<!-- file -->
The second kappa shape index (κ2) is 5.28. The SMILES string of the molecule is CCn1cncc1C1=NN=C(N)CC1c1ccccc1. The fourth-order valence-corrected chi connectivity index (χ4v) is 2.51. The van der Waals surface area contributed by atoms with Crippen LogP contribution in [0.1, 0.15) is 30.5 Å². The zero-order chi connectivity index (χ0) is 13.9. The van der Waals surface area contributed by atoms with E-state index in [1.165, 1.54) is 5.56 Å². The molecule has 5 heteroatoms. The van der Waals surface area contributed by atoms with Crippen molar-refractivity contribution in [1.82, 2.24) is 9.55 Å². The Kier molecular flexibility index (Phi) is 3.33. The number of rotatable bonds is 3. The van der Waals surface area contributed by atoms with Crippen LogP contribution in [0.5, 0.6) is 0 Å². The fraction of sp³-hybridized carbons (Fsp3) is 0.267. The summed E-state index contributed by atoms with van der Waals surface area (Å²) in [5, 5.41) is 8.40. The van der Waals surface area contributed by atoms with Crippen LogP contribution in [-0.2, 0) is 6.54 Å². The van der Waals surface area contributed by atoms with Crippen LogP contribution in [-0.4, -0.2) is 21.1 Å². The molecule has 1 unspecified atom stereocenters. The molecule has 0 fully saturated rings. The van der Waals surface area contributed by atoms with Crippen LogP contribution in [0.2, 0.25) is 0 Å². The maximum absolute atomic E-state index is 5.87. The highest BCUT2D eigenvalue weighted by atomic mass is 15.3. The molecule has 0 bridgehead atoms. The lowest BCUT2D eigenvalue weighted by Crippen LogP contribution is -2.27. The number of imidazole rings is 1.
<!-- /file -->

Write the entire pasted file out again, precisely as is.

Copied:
The second kappa shape index (κ2) is 5.28. The SMILES string of the molecule is CCn1cncc1C1=NN=C(N)CC1c1ccccc1. The fourth-order valence-corrected chi connectivity index (χ4v) is 2.51. The van der Waals surface area contributed by atoms with Crippen LogP contribution in [0.1, 0.15) is 30.5 Å². The zero-order chi connectivity index (χ0) is 13.9. The van der Waals surface area contributed by atoms with E-state index in [1.165, 1.54) is 5.56 Å². The molecule has 5 heteroatoms. The van der Waals surface area contributed by atoms with Crippen molar-refractivity contribution in [1.82, 2.24) is 9.55 Å². The Kier molecular flexibility index (Phi) is 3.33. The number of rotatable bonds is 3. The van der Waals surface area contributed by atoms with Crippen LogP contribution in [0.5, 0.6) is 0 Å². The fraction of sp³-hybridized carbons (Fsp3) is 0.267. The summed E-state index contributed by atoms with van der Waals surface area (Å²) in [5, 5.41) is 8.40. The van der Waals surface area contributed by atoms with Crippen LogP contribution in [-0.2, 0) is 6.54 Å². The van der Waals surface area contributed by atoms with Crippen LogP contribution in [-0.4, -0.2) is 21.1 Å². The molecule has 1 unspecified atom stereocenters. The molecule has 0 fully saturated rings. The van der Waals surface area contributed by atoms with Crippen LogP contribution in [0.2, 0.25) is 0 Å². The maximum absolute atomic E-state index is 5.87. The highest BCUT2D eigenvalue weighted by atomic mass is 15.3. The molecule has 0 bridgehead atoms. The lowest BCUT2D eigenvalue weighted by Crippen LogP contribution is -2.27. The number of imidazole rings is 1.